Prince Philip, the Duke of Edinburgh and husband of Queen Elizabeth II, has died at the age of 99.
Buckingham Palace announced on Friday that the duke, who married the then 21-year-old Princess Elizabeth in 1947, “passed away peacefully this morning at Windsor Castle”.
He had been discharged from hospital last month after being admitted for an infection in February. Buckingham Palace said he also underwent a “successful procedure for a pre-existing condition”.
The duke will lie in state at St James’s Palace before being buried in the royal vault at Windsor Castle. His death is expected to mark the start of eight days of official mourning.
A critical figure in the shaping of Britain’s royal family over more than seven decades, Prince Philip engaged in public duties for nearly 70 years until retiring from public life in August 2017.
In a televised statement on Friday, Prime Minister Boris Johnson praised the Prince for his support for the Queen.
“We remember the duke for all of this and above all for his steadfast support for Her Majesty the Queen — not just as her consort, by her side every day of her reign, but as her husband, her “strength and stay of more than 70 years”, he said.
Johnson also reflected on the duke’s lifetime of service within the military and with young people, adding: “Prince Philip earned the affection of generations here in the United Kingdom, across the Commonwealth and around the world.”
Opposition leader Keir Starmer also paid tribute to the duke. “The United Kingdom has lost an extraordinary public servant in Prince Philip”, he said.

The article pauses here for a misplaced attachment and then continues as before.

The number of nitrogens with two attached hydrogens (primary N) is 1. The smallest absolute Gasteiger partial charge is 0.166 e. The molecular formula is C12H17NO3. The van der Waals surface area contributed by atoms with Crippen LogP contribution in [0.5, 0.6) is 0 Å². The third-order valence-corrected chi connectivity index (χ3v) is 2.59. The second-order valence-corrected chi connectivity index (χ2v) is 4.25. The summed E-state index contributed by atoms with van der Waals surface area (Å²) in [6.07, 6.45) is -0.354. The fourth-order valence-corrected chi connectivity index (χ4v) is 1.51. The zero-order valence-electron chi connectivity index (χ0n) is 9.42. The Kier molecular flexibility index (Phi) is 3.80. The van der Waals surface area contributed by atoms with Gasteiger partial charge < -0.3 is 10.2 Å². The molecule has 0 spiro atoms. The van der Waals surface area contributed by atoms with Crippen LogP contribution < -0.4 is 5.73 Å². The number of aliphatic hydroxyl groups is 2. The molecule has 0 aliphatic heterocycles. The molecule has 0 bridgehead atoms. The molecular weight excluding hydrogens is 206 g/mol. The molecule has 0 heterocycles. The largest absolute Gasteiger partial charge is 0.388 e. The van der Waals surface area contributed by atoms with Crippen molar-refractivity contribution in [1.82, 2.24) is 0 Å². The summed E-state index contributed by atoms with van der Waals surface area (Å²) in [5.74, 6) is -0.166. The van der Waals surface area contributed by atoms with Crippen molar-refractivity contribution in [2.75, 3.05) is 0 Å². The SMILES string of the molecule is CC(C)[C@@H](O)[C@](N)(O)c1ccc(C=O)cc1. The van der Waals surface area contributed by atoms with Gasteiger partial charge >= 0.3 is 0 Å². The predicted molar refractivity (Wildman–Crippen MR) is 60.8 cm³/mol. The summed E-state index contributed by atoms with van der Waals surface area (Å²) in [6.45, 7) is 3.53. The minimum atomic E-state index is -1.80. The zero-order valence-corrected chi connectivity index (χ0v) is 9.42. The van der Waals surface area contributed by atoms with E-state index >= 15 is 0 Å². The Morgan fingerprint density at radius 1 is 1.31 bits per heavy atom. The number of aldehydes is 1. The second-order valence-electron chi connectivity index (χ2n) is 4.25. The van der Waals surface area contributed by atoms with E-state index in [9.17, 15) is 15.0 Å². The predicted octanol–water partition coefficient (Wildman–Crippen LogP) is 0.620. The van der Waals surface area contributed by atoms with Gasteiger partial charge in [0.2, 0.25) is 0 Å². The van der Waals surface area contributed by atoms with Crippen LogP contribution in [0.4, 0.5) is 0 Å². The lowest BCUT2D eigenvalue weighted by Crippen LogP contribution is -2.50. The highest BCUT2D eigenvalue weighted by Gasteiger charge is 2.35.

Born in June 1921 in Corfu, Prince Philip’s father was a prince of both the Greek and Danish royal families, while his mother belonged to the royal family of Hesse, in Germany. The duke was carried out of Greece in a fruit box on a Royal Navy vessel as a baby amid growing hostility to the royal family following the Greco-Turkish war.
Having a multitude of family ties to the UK, the duke first settled in the country as a pupil at Gordonstoun School, in the Scottish Highlands. He went there after Kurt Hahn, who had run the prince’s previous school, in Germany, fled the threat of growing persecution from the Nazi regime.
He first met Princess Elizabeth — then 13 — when he showed her and Princess Margaret, her sister, around Dartmouth Naval College, where he was studying, in 1939 and the pair started corresponding. They married in November 1947. It was the duke who in February 1952 informed his wife, during a visit to Kenya, that her father had died and she was now queen.
He will be remembered for his work in establishing, in 1956, the Duke of Edinburgh’s award scheme to encourage young people to become involved in their communities and outdoor activity. He also served with distinction in the Royal Navy during the second world war and was a keen amateur pilot.
The duke also made the royal family more accessible by bringing cameras into Buckingham Palace. But his key role was to support his wife through a reign longer than that of any other UK monarch, often through times of turbulence for both the Royal Family as an institution and for the country as a whole.
During celebrations to mark her diamond jubilee in 2012, the Queen said that the support of her family had been “beyond measure”.
“Prince Philip is, I believe, well-known for declining compliments of any kind,” she went on. “But, throughout, he has been a constant strength and guide.”